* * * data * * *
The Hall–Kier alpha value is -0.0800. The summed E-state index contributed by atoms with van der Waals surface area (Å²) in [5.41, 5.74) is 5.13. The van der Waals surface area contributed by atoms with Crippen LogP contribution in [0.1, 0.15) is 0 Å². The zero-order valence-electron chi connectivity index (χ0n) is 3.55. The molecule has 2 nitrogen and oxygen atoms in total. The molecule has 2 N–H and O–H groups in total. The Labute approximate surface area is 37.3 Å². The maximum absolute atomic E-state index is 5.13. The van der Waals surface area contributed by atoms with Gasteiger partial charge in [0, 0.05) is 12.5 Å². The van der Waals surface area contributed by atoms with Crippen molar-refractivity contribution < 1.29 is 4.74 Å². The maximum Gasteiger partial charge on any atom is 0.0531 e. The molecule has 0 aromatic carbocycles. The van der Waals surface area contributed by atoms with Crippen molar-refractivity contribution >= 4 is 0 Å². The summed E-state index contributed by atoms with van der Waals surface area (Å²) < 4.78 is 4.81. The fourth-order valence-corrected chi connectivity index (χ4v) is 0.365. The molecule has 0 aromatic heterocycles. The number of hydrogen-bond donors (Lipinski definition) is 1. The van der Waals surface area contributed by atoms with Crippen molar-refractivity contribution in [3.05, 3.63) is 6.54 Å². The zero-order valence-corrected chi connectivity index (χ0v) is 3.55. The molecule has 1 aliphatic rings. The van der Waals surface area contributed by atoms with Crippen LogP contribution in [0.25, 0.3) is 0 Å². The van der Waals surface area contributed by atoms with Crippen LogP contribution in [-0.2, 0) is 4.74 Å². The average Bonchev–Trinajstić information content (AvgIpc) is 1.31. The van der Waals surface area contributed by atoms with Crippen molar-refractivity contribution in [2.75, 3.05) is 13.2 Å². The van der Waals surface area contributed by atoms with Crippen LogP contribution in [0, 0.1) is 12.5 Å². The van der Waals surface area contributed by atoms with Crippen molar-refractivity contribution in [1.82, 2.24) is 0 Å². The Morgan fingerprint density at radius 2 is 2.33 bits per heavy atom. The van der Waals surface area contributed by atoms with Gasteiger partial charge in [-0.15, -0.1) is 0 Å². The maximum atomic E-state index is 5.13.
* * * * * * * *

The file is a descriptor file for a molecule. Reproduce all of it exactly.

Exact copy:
The Hall–Kier alpha value is -0.0800. The summed E-state index contributed by atoms with van der Waals surface area (Å²) in [5.41, 5.74) is 5.13. The van der Waals surface area contributed by atoms with Crippen LogP contribution in [0.1, 0.15) is 0 Å². The zero-order valence-electron chi connectivity index (χ0n) is 3.55. The molecule has 2 nitrogen and oxygen atoms in total. The molecule has 2 N–H and O–H groups in total. The Labute approximate surface area is 37.3 Å². The maximum absolute atomic E-state index is 5.13. The van der Waals surface area contributed by atoms with Gasteiger partial charge in [0, 0.05) is 12.5 Å². The van der Waals surface area contributed by atoms with Crippen molar-refractivity contribution < 1.29 is 4.74 Å². The maximum Gasteiger partial charge on any atom is 0.0531 e. The molecule has 0 aromatic carbocycles. The van der Waals surface area contributed by atoms with Crippen molar-refractivity contribution >= 4 is 0 Å². The summed E-state index contributed by atoms with van der Waals surface area (Å²) < 4.78 is 4.81. The fourth-order valence-corrected chi connectivity index (χ4v) is 0.365. The molecule has 0 aromatic heterocycles. The number of hydrogen-bond donors (Lipinski definition) is 1. The van der Waals surface area contributed by atoms with Crippen molar-refractivity contribution in [3.05, 3.63) is 6.54 Å². The zero-order valence-corrected chi connectivity index (χ0v) is 3.55. The molecule has 1 aliphatic rings. The van der Waals surface area contributed by atoms with Crippen LogP contribution in [0.25, 0.3) is 0 Å². The van der Waals surface area contributed by atoms with Crippen LogP contribution in [-0.2, 0) is 4.74 Å². The average Bonchev–Trinajstić information content (AvgIpc) is 1.31. The van der Waals surface area contributed by atoms with Crippen molar-refractivity contribution in [2.75, 3.05) is 13.2 Å². The van der Waals surface area contributed by atoms with Crippen LogP contribution in [0, 0.1) is 12.5 Å². The van der Waals surface area contributed by atoms with Crippen molar-refractivity contribution in [1.82, 2.24) is 0 Å². The Morgan fingerprint density at radius 2 is 2.33 bits per heavy atom. The van der Waals surface area contributed by atoms with Gasteiger partial charge in [-0.15, -0.1) is 0 Å². The maximum atomic E-state index is 5.13.